Here's a true story that I read in a “great” book entitled, Developing the Leader Within You, by John C. Maxwell.
A principal of a school called three teachers together and said, “Because you three teachers are the finest in the system and you have the greatest expertise, we’re going to give you ninety high-IQ students. We’re going to let you move these students through this next year at their own pace and see how much they can learn.”
Everyone was delighted––faculty and students alike.
Over the next year the teachers and the students thoroughly enjoyed themselves. The teachers were teaching the brightest students; the students were benefitting from the close attention and instruction of highly skilled teachers. By the end of the experiment, the students had achieved from 20 to 30 percent more than the other students in the whole area.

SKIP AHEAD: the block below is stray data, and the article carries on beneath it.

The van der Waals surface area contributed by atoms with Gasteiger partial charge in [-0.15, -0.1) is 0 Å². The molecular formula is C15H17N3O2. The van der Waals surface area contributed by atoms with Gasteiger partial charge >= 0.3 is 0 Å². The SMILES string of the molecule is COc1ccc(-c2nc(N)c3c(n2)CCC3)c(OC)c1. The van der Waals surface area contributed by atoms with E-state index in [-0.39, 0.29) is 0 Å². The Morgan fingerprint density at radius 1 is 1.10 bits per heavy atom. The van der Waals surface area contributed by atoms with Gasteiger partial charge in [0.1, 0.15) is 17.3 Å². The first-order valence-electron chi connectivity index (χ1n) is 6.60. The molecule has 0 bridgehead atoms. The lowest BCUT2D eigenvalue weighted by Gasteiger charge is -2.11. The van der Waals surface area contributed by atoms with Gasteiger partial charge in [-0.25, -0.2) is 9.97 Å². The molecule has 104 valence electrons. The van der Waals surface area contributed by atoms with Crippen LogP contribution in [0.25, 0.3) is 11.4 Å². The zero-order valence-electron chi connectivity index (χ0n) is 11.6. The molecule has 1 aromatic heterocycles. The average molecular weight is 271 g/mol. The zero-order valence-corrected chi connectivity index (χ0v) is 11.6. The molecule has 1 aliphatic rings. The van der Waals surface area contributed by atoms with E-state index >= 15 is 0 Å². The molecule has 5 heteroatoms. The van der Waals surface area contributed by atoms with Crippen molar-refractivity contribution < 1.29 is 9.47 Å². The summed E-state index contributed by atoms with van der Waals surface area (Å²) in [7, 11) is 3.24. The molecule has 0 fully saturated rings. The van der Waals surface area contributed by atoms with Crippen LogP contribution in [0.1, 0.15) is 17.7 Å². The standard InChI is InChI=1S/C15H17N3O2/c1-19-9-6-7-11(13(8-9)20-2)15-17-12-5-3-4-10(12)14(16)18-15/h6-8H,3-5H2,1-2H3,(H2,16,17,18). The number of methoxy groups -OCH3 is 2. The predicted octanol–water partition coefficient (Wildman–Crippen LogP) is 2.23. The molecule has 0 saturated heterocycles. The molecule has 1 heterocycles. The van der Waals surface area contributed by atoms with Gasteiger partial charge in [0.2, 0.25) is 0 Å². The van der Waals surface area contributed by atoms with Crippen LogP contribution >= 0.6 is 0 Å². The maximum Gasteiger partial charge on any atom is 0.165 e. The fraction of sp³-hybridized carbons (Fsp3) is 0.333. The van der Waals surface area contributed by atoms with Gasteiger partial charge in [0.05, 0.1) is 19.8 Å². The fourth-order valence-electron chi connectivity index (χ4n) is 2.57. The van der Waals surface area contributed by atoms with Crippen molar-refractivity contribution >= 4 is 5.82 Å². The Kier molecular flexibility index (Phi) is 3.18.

The principal called the teachers in and told them, “I have a confession to make. You did not have ninety of the the most intellectually prominent students. They were run-of-the-mill students. We took ninety students at random from the system and gave them to you.”
The teachers said, “This means that we are exceptional teachers.”
The principal continued, “I have another confession. You’re not the brightest of the teachers. Your names were the first three names drawn out of hat.”
The teachers asked, “What made the difference? Why did ninety students perform at such an exceptional level for a whole year.”
The difference, of course, was the teachers’ expectations.
Reflection by Ken Willers
Our expectations have a great deal to do with our attitudes. What type of expectations do we have for our students? What kinds of attitudes do we project onto our students? By believing our students will succeed we transmit an attitude that instills in them confidence, discipline, and hope.
Our attitudes are opportunities to bestow success on our children. In other words: ‘Our Vision for our students becomes their Reality.’